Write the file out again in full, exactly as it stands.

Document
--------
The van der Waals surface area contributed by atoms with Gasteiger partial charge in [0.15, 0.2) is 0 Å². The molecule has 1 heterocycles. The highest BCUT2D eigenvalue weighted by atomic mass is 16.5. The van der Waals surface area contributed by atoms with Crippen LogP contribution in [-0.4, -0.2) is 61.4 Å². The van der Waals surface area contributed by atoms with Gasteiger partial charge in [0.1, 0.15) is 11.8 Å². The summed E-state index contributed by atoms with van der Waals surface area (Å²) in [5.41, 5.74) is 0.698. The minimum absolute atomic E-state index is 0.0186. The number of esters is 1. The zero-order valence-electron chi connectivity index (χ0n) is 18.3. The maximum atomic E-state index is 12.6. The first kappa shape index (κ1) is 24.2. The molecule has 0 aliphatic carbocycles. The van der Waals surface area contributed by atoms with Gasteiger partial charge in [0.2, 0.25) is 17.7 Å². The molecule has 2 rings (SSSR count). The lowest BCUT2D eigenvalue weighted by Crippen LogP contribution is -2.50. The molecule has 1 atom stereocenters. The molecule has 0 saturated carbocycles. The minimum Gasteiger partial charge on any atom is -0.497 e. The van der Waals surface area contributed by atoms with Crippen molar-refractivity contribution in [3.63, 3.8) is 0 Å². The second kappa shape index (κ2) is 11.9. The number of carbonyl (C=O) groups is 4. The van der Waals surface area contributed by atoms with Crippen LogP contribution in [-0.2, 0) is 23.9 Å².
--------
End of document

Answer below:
The van der Waals surface area contributed by atoms with Gasteiger partial charge in [0.15, 0.2) is 0 Å². The molecule has 1 heterocycles. The highest BCUT2D eigenvalue weighted by atomic mass is 16.5. The van der Waals surface area contributed by atoms with Crippen LogP contribution in [-0.4, -0.2) is 61.4 Å². The van der Waals surface area contributed by atoms with Gasteiger partial charge in [0.1, 0.15) is 11.8 Å². The summed E-state index contributed by atoms with van der Waals surface area (Å²) in [5.41, 5.74) is 0.698. The minimum absolute atomic E-state index is 0.0186. The number of esters is 1. The zero-order valence-electron chi connectivity index (χ0n) is 18.3. The maximum atomic E-state index is 12.6. The first kappa shape index (κ1) is 24.2. The molecule has 0 aliphatic carbocycles. The van der Waals surface area contributed by atoms with Gasteiger partial charge in [0.2, 0.25) is 17.7 Å². The molecule has 2 rings (SSSR count). The lowest BCUT2D eigenvalue weighted by Crippen LogP contribution is -2.50. The molecule has 1 atom stereocenters. The molecule has 0 saturated carbocycles. The minimum Gasteiger partial charge on any atom is -0.497 e. The van der Waals surface area contributed by atoms with Crippen molar-refractivity contribution in [3.63, 3.8) is 0 Å². The second kappa shape index (κ2) is 11.9. The number of carbonyl (C=O) groups is 4. The van der Waals surface area contributed by atoms with Crippen LogP contribution in [-0.2, 0) is 23.9 Å².